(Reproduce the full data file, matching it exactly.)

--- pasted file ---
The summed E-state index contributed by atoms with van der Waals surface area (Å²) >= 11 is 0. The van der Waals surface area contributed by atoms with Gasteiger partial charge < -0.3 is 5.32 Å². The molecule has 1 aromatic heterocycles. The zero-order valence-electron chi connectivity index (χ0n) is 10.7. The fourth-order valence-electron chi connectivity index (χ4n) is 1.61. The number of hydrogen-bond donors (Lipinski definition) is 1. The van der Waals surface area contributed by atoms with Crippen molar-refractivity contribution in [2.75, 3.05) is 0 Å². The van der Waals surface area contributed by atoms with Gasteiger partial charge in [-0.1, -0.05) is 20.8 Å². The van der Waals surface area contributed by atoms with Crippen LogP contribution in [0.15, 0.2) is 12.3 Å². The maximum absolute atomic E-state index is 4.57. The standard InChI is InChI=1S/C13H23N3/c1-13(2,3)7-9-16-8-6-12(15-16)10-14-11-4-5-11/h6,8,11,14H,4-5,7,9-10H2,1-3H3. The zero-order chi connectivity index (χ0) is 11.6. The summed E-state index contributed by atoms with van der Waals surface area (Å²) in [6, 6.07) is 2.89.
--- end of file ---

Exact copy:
The summed E-state index contributed by atoms with van der Waals surface area (Å²) >= 11 is 0. The van der Waals surface area contributed by atoms with Gasteiger partial charge < -0.3 is 5.32 Å². The molecule has 1 aromatic heterocycles. The zero-order valence-electron chi connectivity index (χ0n) is 10.7. The fourth-order valence-electron chi connectivity index (χ4n) is 1.61. The number of hydrogen-bond donors (Lipinski definition) is 1. The van der Waals surface area contributed by atoms with Crippen molar-refractivity contribution in [2.75, 3.05) is 0 Å². The van der Waals surface area contributed by atoms with Gasteiger partial charge in [-0.1, -0.05) is 20.8 Å². The van der Waals surface area contributed by atoms with Crippen LogP contribution in [0.15, 0.2) is 12.3 Å². The maximum absolute atomic E-state index is 4.57. The standard InChI is InChI=1S/C13H23N3/c1-13(2,3)7-9-16-8-6-12(15-16)10-14-11-4-5-11/h6,8,11,14H,4-5,7,9-10H2,1-3H3. The zero-order chi connectivity index (χ0) is 11.6. The summed E-state index contributed by atoms with van der Waals surface area (Å²) in [6, 6.07) is 2.89.